Breastfeeding life after the tongue tie revision

Within 7-10 days of the tongue tie being released by son was latching on properly like a pro! There was absolutely NO PAIN with nursing anymore! He was able to drain my breasts of milk effectively and in half the time, had less gas and fussiness!! After 3 months of hell I finally felt like this was what breastfeeding was suppose to look/feel like! We were lucky enough to continue nursing on demand until my son was almost 3 years old and he over about a 6 month period self weaned!  I also found this Facebook Group, which has so much more wonderful information concerning tongue and lip ties, along with this Providers List (where you can type in your zip code and find providers near you who actually specialize in infant/child tongue and lip ties – many using a laser technique to complete revisions resulting in faster healing!). Dr. Bobby Ghaheri MD is also currently one of the most knowledgable doctors working with infant/child tongue and lip ties, he also responds personally to emails (and questions in the above mentioned Facebook Group). His website and contact information can be found here.

Throughout all of our research we found some developing information on how tongue ties can adversely affect the Vagus Nerve. This nerve runs under the tongue and basically connects the digestive system to the brain. Tongue ties prevent the Vagus Nerve from being stimulated properly, which can negatively affect the digestive process and mess up the “hunger” feeling. This could be one reason for failure to thrive and/or reflux problems. For an informative article that’s more in depth on this check here.

Signs and Symptoms

So how do you know if tongue and/or lip ties are something that need addressed with your little one? While not every infant/child will have the same signs or symptoms (bottle feeding and breast feeding will both also give different ones as well) there are some common things you can look for. ** These signs and symptoms do not always mean there is a problem with a tongue and/or lip tie. If you or your little do have one or more of these signs/symptoms, reach out to your doctor/pediatrician/lactation consultant/midwife along with the resources mentioned above to determine the next best steps for your family.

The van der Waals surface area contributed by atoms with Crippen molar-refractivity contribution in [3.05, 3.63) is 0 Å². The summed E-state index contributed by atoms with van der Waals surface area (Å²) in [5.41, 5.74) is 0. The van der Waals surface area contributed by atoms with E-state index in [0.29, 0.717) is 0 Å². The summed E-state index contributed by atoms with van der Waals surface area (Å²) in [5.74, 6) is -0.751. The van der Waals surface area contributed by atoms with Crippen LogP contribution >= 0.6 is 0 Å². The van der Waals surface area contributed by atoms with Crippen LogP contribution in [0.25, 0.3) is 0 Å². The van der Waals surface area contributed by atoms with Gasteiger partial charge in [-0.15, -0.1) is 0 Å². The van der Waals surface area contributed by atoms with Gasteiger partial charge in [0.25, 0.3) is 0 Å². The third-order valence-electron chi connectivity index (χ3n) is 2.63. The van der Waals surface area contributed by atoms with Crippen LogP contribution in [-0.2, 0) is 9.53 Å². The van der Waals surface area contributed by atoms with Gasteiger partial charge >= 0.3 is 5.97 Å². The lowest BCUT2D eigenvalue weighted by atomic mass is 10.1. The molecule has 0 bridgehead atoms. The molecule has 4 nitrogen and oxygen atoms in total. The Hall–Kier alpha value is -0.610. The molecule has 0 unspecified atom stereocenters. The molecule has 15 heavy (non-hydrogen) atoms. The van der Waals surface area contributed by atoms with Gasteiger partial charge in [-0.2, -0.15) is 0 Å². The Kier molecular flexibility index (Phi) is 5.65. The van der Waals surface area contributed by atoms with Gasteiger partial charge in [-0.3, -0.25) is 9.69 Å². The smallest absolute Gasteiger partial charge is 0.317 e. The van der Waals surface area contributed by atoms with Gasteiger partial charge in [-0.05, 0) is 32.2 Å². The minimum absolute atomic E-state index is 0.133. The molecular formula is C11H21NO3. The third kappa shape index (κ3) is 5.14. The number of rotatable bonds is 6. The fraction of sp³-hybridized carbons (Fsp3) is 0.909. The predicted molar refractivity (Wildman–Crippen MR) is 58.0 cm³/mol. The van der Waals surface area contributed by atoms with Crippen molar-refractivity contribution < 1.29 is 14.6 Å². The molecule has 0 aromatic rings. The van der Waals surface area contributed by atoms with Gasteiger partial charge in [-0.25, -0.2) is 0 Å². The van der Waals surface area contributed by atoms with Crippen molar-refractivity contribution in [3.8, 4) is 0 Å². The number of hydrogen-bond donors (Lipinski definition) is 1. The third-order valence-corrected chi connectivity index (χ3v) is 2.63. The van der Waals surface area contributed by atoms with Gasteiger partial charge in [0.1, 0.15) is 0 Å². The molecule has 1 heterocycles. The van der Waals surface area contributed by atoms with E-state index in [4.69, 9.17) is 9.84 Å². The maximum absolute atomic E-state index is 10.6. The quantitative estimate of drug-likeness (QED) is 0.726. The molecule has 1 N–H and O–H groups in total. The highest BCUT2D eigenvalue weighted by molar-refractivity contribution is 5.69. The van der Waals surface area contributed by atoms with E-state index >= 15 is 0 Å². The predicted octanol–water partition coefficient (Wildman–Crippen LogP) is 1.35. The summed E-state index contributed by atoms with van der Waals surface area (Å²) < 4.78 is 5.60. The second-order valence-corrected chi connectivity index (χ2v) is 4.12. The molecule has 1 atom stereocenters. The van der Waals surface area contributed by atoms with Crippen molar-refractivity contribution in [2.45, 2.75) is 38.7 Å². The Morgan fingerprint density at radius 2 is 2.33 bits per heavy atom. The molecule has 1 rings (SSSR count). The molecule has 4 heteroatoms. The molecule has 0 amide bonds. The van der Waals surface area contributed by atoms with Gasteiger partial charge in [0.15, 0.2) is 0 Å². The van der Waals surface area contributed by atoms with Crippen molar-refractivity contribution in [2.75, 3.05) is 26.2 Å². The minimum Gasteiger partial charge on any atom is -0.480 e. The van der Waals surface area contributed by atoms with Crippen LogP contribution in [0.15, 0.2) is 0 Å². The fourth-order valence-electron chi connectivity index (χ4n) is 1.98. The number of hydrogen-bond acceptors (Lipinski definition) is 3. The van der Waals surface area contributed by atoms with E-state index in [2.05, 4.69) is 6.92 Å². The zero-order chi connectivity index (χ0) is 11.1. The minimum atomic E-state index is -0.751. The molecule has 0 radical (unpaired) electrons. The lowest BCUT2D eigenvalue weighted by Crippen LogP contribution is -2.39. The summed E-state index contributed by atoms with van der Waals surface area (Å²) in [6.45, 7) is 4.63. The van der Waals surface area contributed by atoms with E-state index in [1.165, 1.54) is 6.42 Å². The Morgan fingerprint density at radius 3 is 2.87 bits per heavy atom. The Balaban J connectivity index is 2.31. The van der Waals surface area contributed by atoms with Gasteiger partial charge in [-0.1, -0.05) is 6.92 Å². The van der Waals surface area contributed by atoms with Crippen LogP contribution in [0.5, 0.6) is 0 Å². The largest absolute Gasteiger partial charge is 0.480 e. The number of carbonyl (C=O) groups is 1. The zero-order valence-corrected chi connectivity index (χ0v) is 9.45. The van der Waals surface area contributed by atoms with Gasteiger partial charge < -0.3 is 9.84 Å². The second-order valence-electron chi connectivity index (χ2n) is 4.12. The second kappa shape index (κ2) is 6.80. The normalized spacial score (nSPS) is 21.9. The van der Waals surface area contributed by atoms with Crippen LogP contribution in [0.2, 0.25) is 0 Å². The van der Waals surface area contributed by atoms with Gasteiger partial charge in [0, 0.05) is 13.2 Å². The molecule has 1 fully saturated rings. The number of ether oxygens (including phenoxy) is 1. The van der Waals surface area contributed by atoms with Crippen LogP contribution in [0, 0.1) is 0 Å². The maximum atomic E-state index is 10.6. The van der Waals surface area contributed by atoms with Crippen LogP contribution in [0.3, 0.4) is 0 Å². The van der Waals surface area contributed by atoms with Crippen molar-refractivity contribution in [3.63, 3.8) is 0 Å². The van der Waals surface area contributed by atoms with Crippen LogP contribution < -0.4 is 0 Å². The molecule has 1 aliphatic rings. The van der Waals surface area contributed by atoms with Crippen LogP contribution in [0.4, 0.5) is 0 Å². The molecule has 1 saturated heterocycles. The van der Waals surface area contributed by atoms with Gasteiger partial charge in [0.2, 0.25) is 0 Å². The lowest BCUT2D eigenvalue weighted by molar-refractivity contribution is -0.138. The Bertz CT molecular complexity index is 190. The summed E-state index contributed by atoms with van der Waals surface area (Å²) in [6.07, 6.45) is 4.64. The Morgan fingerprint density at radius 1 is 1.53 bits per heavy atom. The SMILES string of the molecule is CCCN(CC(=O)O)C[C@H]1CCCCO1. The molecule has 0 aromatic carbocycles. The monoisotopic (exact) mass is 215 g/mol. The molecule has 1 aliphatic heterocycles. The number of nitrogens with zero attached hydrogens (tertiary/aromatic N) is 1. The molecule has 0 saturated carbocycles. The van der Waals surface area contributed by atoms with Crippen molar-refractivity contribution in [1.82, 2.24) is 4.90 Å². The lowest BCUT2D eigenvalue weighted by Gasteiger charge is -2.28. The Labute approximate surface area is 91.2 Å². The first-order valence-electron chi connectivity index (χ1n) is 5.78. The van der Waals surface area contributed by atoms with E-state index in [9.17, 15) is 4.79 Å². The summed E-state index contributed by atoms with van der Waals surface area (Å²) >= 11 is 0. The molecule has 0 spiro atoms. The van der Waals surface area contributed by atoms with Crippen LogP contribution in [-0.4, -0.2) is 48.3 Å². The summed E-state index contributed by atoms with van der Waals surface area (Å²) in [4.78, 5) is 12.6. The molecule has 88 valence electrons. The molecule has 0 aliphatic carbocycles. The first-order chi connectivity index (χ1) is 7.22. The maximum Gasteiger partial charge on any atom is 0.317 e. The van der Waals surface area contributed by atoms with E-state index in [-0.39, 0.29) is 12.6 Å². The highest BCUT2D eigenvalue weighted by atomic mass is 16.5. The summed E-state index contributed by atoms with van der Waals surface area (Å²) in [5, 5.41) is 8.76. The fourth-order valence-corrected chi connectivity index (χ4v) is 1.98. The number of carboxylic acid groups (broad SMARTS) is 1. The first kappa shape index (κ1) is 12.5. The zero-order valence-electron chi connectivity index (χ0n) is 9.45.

Mom Symptoms: pain during breastfeeding (from compressed nipples, nipples with the “new lipstick tip” shape, to cracked/blistered/bleeding nipples etc), thrush, clogged ducts, mastitis, sleep deprivation (babies with ties usually nurse for longer periods and more often – especially at night), compromised milk supply.

Baby Symptoms: trouble latching/staying latched, latching then unlatching then re-latching often, “biting” or gumming nipples, shallow latch, choking during milk let downs or during bottle feeding, unlatching to gasp for air, a clicking sound while trying to nurse, inadequate or slow weight gain, nursing or bottle feeding more often and for longer periods of time, drooling a lot during nursing or bottle feeding, extra gas, reflux, colic.

Toddler Speech Symptoms: showing problems pronouncing certain sounds (especially l,r,t,d,n,th,sh, and z which all need tongue mobility) and parents having trouble understanding toddlers when they speak (should be 75-100% understood when talking by age 3 – Weiss, 1982).

For more in depth information on signs and symptoms check here ( <—– one of my absolute favorite posts on tongue and lip ties that also has a lot of pictures) and here!

Additional information and food for thought

Recent studies are beginning to link tongue/lip ties (and other midline defects) with MTHFR gene mutations and some estimates are projecting up to 50% of the population has at least one form of the mutation. The Mommypotamus Blog has a wonderful beginners guide to understanding MTHFR gene mutations here!

I hope this information was helpful! Many babies might also latch ok (and mom’s might not have pain during nursing) but may not transfer milk well – this can be an indicator of ties not just “your milk never coming in”. It’s also important to be aware even after a revision/tie correction with a knowledgeable provider not all problems may go away (there may still be underlying additional issues) and it’s important to work with your pediatrician/lactation consultant/midwife etc moving forward. The journey into motherhood can be so challenging and I’m so grateful we eventually found the information and support systems we needed to get our sons ties corrected! If you have any other questions please feel free to email or leave a comment!